Amy Klobuchar’s Nevada Meltdown: What Really Happened Last Week

Despite congratulations like Henry Olson’s in the Washington Post, Amy Klobuchar didn’t abandon “Minnesota Nice” at the Nevada Democratic Presidential Debate. What happened onstage wasn’t strategy or defiance, it was something very different. She was swept down into a shame spiral.

Shame is an innate emotion we experience irrespective of gender. It’s the feeling of being so intensely flawed and exposed that all we want to do is hide because the wound to our self-esteem is so acutely painful. But when we’re out there in public we can’t hide. So how do we cope? We lash out in anger or contempt, either pushing people away or trying to make ourselves feel better than, superior to, whoever has triggered our shame.

Klobuchar’s meltdown was a classic shame spiral as described by psychologist Gershen Kaufman, author of Shame: The Power of Caring. The audience watched her become engulfed by shame. No wonder Pete Buttigieg, standing only a few feet away, looked shocked.

Klobuchar’s shame spiral started when Vanessa Hauc of Telemundo asked her about the highly embarrassing Telemundo interview the previous week when she couldn’t respond with the name of the Mexican president. The Senator also couldn’t mention any of his policies, but she did say “I know that he was elected,” which made her sound even more unprepared, almost juvenile.

Hauc pressed her about saying the day before the debate that what happened “wasn’t Jeopardy!” Shouldn’t she know more about one of our largest trading partners? Klobuchar agreed, but dismissed what happened as momentary forgetfulness, and then proceeded to make herself look even worse by greeting President Lopez Obrador as if he were watching.

She looked down before saying his name, either because she was embarrassed (breaking eye contact by looking down or away is a key facial indicator of shame) or because she had to remind herself what his name was. She botched the pronunciation. Then she proceeded to trivialize her gaffes by reeling off how many members of the Israeli Knesset there were and what the name of the Honduran president was. Klobuchar was clearly rattled and defensive.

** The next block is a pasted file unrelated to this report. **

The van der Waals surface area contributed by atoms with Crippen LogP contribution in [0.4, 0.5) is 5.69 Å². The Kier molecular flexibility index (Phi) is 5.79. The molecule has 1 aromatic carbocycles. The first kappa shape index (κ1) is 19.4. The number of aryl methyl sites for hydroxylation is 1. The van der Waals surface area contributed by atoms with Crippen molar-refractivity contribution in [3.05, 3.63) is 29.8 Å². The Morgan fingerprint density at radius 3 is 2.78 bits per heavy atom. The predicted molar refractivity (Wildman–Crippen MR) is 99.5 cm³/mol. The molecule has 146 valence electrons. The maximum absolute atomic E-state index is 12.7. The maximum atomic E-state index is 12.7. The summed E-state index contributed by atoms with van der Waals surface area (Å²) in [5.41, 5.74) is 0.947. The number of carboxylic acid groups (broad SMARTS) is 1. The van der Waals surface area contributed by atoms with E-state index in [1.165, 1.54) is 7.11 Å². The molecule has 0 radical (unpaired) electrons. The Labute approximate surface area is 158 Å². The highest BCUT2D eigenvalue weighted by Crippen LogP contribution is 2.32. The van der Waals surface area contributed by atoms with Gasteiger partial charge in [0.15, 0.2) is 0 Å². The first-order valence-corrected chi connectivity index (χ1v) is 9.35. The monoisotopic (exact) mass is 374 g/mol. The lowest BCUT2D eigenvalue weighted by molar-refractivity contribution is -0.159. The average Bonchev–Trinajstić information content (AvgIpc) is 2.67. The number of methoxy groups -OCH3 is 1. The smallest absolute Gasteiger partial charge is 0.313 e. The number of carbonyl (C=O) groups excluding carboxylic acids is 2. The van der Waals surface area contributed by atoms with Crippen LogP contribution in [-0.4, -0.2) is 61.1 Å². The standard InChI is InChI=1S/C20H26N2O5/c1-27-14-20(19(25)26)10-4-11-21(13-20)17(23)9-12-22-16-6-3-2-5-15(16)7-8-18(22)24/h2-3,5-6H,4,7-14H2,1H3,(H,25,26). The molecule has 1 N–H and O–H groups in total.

Hauc wouldn’t let her off the hook and followed up, saying that her colleague specifically asked the Senator if she could name the president of Mexico and she had said no. Klobuchar then bragged about being humble.

That’s when Pete Buttigieg pointed out all the relevant committees that Senator Klobuchar was on, which made her not being able to share any knowledge of Obrador’s policies even more surprising. This was clearly the tipping point for Klobuchar who immediately lashed out at Buttigieg. Her voice became shaky, she sounded tearful, and she said: “Are you saying that I’m dumb? Are you mocking me?”

This was a woman in the profound grip of shame, a presidential candidate suddenly and very publicly revealing deep wounds to her self-esteem, a woman who earlier in her life either felt dumb or was made to feel dumb, someone whose insecurities exploded onstage to stunning effect.

No wonder she sniped at Buttigieg with a sneer later on: “We can’t all be perfect like you.” That was her contempt speaking, her defense against public humiliation. But he wasn’t calling for perfection. He was merely questioning whether experience was the same thing as expertise and judgment.

Viewers and readers ought to take another look at that interchange and study how she reacted. It’s also worth comparing Senator Klobuchar to Senator Warren, for instance, and watching how both candidates respond to criticism, since both of them come from hardscrabble backgrounds.

Public scrutiny has the potential to trigger shame. But how anyone handles that scrutiny, especially a presidential candidate, is equally governed by their previous encounters with that most deeply disturbing of human emotions. And how they’ve coped with shame in the past all too often dictates how they’ll cope with shame in the future.  If Klobuchar crumpled so quickly in Nevada, imagine her dealing with the pressures of the Oval Office.

Lev Raphael is the author of 26 books in genres from memoir to mystery, including Edith Wharton’s Prisoners of Shame.

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